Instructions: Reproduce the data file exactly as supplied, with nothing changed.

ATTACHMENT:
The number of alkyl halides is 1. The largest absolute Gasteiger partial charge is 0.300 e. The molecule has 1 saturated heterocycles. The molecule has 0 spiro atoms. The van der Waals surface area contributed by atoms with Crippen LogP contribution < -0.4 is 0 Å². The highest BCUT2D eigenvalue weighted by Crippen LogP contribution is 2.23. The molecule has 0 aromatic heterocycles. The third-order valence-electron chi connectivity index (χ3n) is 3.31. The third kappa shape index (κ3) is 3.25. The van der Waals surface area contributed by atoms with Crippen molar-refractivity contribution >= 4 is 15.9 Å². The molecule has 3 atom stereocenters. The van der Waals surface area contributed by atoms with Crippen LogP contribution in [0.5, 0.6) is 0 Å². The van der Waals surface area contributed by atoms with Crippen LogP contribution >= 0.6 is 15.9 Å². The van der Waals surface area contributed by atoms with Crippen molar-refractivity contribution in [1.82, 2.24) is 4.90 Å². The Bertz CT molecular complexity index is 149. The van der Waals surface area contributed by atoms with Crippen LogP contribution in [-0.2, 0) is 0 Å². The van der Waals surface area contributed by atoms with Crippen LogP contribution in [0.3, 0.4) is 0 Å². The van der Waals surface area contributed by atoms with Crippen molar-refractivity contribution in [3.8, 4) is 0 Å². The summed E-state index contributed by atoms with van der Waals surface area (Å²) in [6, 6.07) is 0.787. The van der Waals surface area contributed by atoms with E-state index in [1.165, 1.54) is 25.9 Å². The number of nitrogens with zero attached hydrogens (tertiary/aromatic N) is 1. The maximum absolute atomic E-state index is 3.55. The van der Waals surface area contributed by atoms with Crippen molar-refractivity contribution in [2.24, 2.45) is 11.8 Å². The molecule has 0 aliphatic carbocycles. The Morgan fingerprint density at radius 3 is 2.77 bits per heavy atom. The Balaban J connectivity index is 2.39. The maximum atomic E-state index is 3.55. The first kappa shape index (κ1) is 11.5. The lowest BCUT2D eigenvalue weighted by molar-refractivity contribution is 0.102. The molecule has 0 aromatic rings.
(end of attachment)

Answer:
The number of alkyl halides is 1. The largest absolute Gasteiger partial charge is 0.300 e. The molecule has 1 saturated heterocycles. The molecule has 0 spiro atoms. The van der Waals surface area contributed by atoms with Crippen LogP contribution < -0.4 is 0 Å². The highest BCUT2D eigenvalue weighted by Crippen LogP contribution is 2.23. The molecule has 0 aromatic heterocycles. The third-order valence-electron chi connectivity index (χ3n) is 3.31. The third kappa shape index (κ3) is 3.25. The van der Waals surface area contributed by atoms with Crippen molar-refractivity contribution >= 4 is 15.9 Å². The molecule has 3 atom stereocenters. The van der Waals surface area contributed by atoms with Crippen LogP contribution in [0.5, 0.6) is 0 Å². The van der Waals surface area contributed by atoms with Crippen LogP contribution >= 0.6 is 15.9 Å². The van der Waals surface area contributed by atoms with Crippen molar-refractivity contribution in [1.82, 2.24) is 4.90 Å². The Bertz CT molecular complexity index is 149. The van der Waals surface area contributed by atoms with Crippen LogP contribution in [-0.2, 0) is 0 Å². The van der Waals surface area contributed by atoms with Crippen LogP contribution in [0.3, 0.4) is 0 Å². The van der Waals surface area contributed by atoms with Crippen molar-refractivity contribution in [3.8, 4) is 0 Å². The summed E-state index contributed by atoms with van der Waals surface area (Å²) in [6, 6.07) is 0.787. The van der Waals surface area contributed by atoms with E-state index in [1.165, 1.54) is 25.9 Å². The number of nitrogens with zero attached hydrogens (tertiary/aromatic N) is 1. The maximum absolute atomic E-state index is 3.55. The van der Waals surface area contributed by atoms with Crippen molar-refractivity contribution in [2.24, 2.45) is 11.8 Å². The molecule has 0 aliphatic carbocycles. The Morgan fingerprint density at radius 3 is 2.77 bits per heavy atom. The Balaban J connectivity index is 2.39. The maximum atomic E-state index is 3.55. The first kappa shape index (κ1) is 11.5. The lowest BCUT2D eigenvalue weighted by molar-refractivity contribution is 0.102. The molecule has 0 aromatic rings.